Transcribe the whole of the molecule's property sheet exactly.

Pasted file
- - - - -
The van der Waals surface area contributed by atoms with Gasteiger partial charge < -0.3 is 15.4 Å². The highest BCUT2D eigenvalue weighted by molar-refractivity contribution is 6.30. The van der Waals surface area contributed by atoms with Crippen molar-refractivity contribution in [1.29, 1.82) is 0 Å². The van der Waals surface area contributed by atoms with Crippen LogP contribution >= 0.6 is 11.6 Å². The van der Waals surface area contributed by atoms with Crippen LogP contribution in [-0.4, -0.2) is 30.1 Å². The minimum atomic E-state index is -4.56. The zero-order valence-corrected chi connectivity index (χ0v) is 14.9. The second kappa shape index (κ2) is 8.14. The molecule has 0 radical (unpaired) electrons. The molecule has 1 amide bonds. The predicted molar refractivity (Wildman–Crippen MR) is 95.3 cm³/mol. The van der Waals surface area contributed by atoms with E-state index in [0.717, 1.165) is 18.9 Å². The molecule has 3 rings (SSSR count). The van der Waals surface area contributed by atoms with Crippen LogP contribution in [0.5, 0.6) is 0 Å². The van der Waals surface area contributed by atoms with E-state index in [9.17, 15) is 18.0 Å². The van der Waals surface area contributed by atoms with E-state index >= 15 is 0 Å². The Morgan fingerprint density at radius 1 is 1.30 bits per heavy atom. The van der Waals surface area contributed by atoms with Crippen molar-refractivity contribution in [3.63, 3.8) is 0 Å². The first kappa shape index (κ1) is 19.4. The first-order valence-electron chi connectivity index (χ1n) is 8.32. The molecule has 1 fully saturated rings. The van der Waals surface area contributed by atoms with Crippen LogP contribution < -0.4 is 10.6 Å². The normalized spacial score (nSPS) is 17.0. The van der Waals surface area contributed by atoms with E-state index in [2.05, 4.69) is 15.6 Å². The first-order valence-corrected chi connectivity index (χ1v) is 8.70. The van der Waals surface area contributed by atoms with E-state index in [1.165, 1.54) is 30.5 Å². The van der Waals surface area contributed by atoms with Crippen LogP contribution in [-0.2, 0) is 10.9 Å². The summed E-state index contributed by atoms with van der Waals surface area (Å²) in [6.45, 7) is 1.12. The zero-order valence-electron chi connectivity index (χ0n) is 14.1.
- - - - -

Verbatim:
The van der Waals surface area contributed by atoms with Gasteiger partial charge < -0.3 is 15.4 Å². The highest BCUT2D eigenvalue weighted by molar-refractivity contribution is 6.30. The van der Waals surface area contributed by atoms with Crippen molar-refractivity contribution in [1.29, 1.82) is 0 Å². The van der Waals surface area contributed by atoms with Crippen LogP contribution >= 0.6 is 11.6 Å². The van der Waals surface area contributed by atoms with Crippen LogP contribution in [-0.4, -0.2) is 30.1 Å². The minimum atomic E-state index is -4.56. The zero-order valence-corrected chi connectivity index (χ0v) is 14.9. The second kappa shape index (κ2) is 8.14. The molecule has 0 radical (unpaired) electrons. The molecule has 1 amide bonds. The predicted molar refractivity (Wildman–Crippen MR) is 95.3 cm³/mol. The van der Waals surface area contributed by atoms with E-state index in [0.717, 1.165) is 18.9 Å². The molecule has 3 rings (SSSR count). The van der Waals surface area contributed by atoms with Crippen LogP contribution in [0.5, 0.6) is 0 Å². The van der Waals surface area contributed by atoms with E-state index in [9.17, 15) is 18.0 Å². The van der Waals surface area contributed by atoms with E-state index >= 15 is 0 Å². The Morgan fingerprint density at radius 1 is 1.30 bits per heavy atom. The van der Waals surface area contributed by atoms with Crippen molar-refractivity contribution in [3.63, 3.8) is 0 Å². The first kappa shape index (κ1) is 19.4. The first-order valence-electron chi connectivity index (χ1n) is 8.32. The molecule has 1 fully saturated rings. The van der Waals surface area contributed by atoms with Crippen LogP contribution < -0.4 is 10.6 Å². The normalized spacial score (nSPS) is 17.0. The van der Waals surface area contributed by atoms with E-state index in [2.05, 4.69) is 15.6 Å². The first-order valence-corrected chi connectivity index (χ1v) is 8.70. The van der Waals surface area contributed by atoms with E-state index in [1.165, 1.54) is 30.5 Å². The van der Waals surface area contributed by atoms with Crippen LogP contribution in [-0.2, 0) is 10.9 Å². The summed E-state index contributed by atoms with van der Waals surface area (Å²) in [6.45, 7) is 1.12. The zero-order valence-electron chi connectivity index (χ0n) is 14.1.